The ex-cop behind China's largest gay dating app

Browsing the internet as a young policeman in China, Ma Baoli recalls the sheer volume of web pages telling him he was a pervert, diseased and in need of treatment—simply because he was gay.

German car sales, output posts historic slump in 2020: data

Germany's key car market plunged in 2020 to its lowest levels since reunification, data showed Friday, with output and sales down dramatically due to the coronavirus pandemic.

India IT giant TCS sees profits jump on pandemic demand

India's largest software exporter Tata Consultancy Services saw its quarterly profits climb more than seven percent Friday, citing strong demand for its cloud services as the pandemic boosts remote working.

Canada's Westjet announces temporary layoffs, flight cancellations

Westjet, Canada's second largest airline, announced Friday temporary layoffs of as many as 1,000 staff as demand for flights dropped off with the sudden introduction of stricter Canadian entry rules to curb the spread of the novel coronavirus.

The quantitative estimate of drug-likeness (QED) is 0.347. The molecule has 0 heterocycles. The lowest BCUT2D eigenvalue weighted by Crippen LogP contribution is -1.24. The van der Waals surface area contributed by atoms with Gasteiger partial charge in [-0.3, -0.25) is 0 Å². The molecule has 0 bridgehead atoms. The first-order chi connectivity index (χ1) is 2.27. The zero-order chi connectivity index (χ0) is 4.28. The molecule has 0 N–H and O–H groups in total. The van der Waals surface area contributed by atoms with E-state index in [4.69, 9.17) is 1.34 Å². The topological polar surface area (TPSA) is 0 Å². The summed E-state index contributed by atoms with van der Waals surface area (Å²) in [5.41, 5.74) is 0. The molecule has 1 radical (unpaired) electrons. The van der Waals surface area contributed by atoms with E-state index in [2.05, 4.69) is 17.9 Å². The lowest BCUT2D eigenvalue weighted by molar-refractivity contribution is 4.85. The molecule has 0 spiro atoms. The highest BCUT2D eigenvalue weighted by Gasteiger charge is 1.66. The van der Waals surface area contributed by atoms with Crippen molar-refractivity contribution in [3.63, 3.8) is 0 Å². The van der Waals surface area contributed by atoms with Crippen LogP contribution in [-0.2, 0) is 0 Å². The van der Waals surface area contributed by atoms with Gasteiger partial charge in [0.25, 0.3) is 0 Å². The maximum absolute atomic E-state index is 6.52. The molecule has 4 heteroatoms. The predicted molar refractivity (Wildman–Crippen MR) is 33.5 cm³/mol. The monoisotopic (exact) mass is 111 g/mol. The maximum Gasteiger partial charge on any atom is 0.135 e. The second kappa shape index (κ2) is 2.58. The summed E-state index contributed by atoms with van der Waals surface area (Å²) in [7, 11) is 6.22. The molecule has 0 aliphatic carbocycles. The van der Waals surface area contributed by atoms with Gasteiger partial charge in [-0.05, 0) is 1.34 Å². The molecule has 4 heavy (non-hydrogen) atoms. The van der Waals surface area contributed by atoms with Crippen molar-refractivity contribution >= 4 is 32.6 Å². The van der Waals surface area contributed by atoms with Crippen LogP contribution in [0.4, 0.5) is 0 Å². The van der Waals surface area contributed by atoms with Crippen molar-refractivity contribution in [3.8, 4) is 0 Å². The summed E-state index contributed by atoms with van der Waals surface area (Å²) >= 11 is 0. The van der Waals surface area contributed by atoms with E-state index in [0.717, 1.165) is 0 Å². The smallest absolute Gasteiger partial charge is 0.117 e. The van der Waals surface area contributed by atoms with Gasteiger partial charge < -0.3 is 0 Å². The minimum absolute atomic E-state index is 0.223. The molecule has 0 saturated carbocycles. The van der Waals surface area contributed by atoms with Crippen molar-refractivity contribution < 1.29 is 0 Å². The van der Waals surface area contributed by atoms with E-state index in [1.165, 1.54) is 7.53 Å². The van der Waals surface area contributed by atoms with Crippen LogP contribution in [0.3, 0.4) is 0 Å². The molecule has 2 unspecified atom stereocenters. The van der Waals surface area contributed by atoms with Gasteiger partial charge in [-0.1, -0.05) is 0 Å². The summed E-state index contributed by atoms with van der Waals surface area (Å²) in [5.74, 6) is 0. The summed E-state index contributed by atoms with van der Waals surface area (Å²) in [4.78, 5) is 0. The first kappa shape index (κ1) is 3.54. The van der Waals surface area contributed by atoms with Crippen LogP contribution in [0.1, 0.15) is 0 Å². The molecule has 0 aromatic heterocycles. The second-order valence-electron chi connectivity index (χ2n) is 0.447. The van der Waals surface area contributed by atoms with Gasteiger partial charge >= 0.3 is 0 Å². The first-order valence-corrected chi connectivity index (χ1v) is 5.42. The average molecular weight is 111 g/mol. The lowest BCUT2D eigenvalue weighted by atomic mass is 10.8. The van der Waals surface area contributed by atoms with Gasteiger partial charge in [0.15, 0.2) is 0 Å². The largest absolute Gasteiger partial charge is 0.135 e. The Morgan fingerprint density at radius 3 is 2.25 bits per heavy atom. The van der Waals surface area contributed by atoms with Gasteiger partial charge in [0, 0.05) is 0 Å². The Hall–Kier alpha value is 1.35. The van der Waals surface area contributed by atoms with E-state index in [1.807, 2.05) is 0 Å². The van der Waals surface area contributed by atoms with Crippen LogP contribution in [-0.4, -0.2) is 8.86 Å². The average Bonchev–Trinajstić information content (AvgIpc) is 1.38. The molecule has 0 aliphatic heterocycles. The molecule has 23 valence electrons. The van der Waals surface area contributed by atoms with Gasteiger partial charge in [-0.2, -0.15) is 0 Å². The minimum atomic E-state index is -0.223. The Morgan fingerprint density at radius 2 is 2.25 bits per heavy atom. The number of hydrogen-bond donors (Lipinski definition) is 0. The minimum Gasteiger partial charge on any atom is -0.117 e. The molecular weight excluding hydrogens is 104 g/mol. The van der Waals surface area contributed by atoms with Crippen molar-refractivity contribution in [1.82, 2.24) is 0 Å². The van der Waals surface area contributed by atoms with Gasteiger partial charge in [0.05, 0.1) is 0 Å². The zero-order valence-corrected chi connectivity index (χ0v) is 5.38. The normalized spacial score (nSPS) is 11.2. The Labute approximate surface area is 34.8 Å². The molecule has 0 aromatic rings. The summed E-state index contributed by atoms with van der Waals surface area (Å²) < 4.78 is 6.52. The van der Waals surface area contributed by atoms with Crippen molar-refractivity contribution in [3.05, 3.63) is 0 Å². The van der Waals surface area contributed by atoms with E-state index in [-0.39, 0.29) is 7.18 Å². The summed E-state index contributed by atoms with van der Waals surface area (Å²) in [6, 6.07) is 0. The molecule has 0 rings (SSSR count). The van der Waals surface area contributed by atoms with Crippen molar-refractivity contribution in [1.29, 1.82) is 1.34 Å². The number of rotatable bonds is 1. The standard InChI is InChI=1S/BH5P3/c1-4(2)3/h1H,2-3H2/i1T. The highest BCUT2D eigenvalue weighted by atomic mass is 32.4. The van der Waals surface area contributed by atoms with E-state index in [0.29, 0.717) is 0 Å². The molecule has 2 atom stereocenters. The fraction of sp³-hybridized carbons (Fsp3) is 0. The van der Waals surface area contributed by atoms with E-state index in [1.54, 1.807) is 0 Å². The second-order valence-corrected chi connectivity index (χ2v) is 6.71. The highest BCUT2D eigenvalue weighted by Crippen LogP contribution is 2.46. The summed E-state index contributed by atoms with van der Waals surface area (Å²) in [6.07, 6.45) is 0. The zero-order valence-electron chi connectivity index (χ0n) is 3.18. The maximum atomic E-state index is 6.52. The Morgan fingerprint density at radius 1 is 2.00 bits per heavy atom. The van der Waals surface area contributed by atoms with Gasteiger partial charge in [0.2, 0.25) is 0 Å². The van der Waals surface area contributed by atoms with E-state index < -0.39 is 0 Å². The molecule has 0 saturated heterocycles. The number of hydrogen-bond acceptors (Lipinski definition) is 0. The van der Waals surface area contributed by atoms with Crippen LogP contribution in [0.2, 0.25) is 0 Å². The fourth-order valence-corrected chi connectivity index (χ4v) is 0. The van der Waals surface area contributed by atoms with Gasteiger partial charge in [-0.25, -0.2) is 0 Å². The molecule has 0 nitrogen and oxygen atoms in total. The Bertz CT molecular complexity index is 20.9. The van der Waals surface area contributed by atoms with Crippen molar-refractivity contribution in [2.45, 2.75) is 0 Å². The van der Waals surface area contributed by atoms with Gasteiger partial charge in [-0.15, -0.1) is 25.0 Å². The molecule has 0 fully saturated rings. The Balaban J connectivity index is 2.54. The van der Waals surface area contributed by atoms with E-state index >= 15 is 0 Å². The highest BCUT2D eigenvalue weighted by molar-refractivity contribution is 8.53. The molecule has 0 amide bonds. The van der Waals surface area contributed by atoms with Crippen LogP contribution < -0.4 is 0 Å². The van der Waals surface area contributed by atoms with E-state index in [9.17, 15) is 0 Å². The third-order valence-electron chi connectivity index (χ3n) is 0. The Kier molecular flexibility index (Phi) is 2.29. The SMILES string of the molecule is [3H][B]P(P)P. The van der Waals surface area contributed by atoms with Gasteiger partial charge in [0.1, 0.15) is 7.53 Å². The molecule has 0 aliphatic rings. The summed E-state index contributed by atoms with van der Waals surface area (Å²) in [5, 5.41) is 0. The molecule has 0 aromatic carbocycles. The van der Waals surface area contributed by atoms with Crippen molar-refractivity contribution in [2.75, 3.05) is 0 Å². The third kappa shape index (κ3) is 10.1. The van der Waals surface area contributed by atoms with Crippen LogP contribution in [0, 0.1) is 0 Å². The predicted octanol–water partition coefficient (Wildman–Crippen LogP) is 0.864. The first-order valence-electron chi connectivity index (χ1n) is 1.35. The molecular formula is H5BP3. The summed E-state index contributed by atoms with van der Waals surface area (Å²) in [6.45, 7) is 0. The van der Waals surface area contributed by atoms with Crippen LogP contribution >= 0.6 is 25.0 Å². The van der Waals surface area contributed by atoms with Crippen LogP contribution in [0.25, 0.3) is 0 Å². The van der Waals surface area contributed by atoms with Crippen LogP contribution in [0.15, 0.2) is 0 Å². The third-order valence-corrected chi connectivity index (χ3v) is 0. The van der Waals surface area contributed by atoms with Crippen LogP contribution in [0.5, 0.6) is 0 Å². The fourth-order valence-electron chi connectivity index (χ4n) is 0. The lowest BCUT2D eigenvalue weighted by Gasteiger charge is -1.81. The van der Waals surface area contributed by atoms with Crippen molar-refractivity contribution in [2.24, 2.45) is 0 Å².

Airbus orders plunge 65 percent as airlines hunker down

European plane maker Airbus said Friday that it garnered just 268 net new orders last year, a drop of 65 percent year-on-year reflecting persistent fears about the prospects for air travel amid the coronavirus crisis.

This email is a free service of Science X Network
You received this email because you subscribed to our list.
If you do not wish to receive such emails in the future, please unsubscribe here.
You are subscribed as You may manage your subscription options from your Science X profile